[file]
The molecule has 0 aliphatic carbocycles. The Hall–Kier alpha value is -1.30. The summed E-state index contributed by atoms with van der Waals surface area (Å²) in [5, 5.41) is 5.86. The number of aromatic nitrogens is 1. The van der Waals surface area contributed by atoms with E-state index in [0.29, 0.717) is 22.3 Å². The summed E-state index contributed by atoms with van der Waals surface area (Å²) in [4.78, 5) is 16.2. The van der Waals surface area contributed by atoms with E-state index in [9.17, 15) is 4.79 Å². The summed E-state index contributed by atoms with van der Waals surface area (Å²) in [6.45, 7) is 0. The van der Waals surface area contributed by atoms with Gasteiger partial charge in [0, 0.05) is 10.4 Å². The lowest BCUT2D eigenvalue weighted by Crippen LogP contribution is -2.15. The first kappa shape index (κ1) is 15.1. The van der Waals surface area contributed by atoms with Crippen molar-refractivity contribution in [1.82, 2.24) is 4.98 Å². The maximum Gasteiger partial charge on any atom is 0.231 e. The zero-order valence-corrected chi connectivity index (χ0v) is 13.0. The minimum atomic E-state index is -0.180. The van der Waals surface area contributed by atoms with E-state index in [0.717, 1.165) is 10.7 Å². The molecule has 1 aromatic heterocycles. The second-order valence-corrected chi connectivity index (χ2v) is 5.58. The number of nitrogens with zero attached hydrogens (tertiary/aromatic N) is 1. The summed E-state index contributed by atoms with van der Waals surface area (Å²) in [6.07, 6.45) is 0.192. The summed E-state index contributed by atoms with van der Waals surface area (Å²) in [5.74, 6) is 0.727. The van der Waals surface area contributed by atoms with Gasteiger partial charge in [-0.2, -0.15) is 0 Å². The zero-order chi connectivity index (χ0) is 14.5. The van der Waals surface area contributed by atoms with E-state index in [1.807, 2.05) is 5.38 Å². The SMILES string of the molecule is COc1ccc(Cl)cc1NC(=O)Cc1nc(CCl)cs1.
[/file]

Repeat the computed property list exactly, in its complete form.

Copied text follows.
The molecule has 0 aliphatic carbocycles. The Hall–Kier alpha value is -1.30. The summed E-state index contributed by atoms with van der Waals surface area (Å²) in [5, 5.41) is 5.86. The number of aromatic nitrogens is 1. The van der Waals surface area contributed by atoms with E-state index in [0.29, 0.717) is 22.3 Å². The summed E-state index contributed by atoms with van der Waals surface area (Å²) in [4.78, 5) is 16.2. The van der Waals surface area contributed by atoms with E-state index in [9.17, 15) is 4.79 Å². The summed E-state index contributed by atoms with van der Waals surface area (Å²) in [6.45, 7) is 0. The van der Waals surface area contributed by atoms with Gasteiger partial charge in [0, 0.05) is 10.4 Å². The lowest BCUT2D eigenvalue weighted by Crippen LogP contribution is -2.15. The first kappa shape index (κ1) is 15.1. The van der Waals surface area contributed by atoms with Crippen molar-refractivity contribution in [1.82, 2.24) is 4.98 Å². The maximum Gasteiger partial charge on any atom is 0.231 e. The zero-order valence-corrected chi connectivity index (χ0v) is 13.0. The minimum atomic E-state index is -0.180. The van der Waals surface area contributed by atoms with E-state index in [0.717, 1.165) is 10.7 Å². The molecule has 1 aromatic heterocycles. The second-order valence-corrected chi connectivity index (χ2v) is 5.58. The number of nitrogens with zero attached hydrogens (tertiary/aromatic N) is 1. The summed E-state index contributed by atoms with van der Waals surface area (Å²) in [6.07, 6.45) is 0.192. The summed E-state index contributed by atoms with van der Waals surface area (Å²) in [5.74, 6) is 0.727. The van der Waals surface area contributed by atoms with Gasteiger partial charge in [-0.2, -0.15) is 0 Å². The zero-order chi connectivity index (χ0) is 14.5. The van der Waals surface area contributed by atoms with E-state index in [1.807, 2.05) is 5.38 Å². The SMILES string of the molecule is COc1ccc(Cl)cc1NC(=O)Cc1nc(CCl)cs1.